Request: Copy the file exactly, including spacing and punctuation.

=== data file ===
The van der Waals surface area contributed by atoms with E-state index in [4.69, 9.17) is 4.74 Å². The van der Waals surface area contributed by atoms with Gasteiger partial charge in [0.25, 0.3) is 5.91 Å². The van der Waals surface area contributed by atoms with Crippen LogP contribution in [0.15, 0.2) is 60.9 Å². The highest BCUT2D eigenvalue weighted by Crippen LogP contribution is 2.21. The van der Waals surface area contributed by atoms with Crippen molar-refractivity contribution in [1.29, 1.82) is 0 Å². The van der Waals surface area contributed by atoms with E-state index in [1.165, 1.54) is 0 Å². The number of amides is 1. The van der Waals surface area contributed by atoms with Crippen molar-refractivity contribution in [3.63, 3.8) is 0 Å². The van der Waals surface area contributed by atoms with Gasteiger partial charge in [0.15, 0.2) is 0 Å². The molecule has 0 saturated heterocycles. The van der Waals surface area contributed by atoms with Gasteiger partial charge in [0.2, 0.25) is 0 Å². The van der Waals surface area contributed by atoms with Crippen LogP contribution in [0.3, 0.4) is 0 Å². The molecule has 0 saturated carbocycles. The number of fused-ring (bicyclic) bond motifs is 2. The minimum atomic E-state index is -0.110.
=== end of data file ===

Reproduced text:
The van der Waals surface area contributed by atoms with E-state index in [4.69, 9.17) is 4.74 Å². The van der Waals surface area contributed by atoms with Gasteiger partial charge in [0.25, 0.3) is 5.91 Å². The van der Waals surface area contributed by atoms with Crippen LogP contribution in [0.15, 0.2) is 60.9 Å². The highest BCUT2D eigenvalue weighted by Crippen LogP contribution is 2.21. The van der Waals surface area contributed by atoms with Crippen molar-refractivity contribution in [1.29, 1.82) is 0 Å². The van der Waals surface area contributed by atoms with E-state index in [1.165, 1.54) is 0 Å². The number of amides is 1. The van der Waals surface area contributed by atoms with Crippen molar-refractivity contribution in [3.63, 3.8) is 0 Å². The van der Waals surface area contributed by atoms with Gasteiger partial charge in [0.15, 0.2) is 0 Å². The molecule has 0 saturated heterocycles. The van der Waals surface area contributed by atoms with Gasteiger partial charge in [0.2, 0.25) is 0 Å². The van der Waals surface area contributed by atoms with Crippen LogP contribution in [0.3, 0.4) is 0 Å². The molecule has 0 saturated carbocycles. The number of fused-ring (bicyclic) bond motifs is 2. The minimum atomic E-state index is -0.110.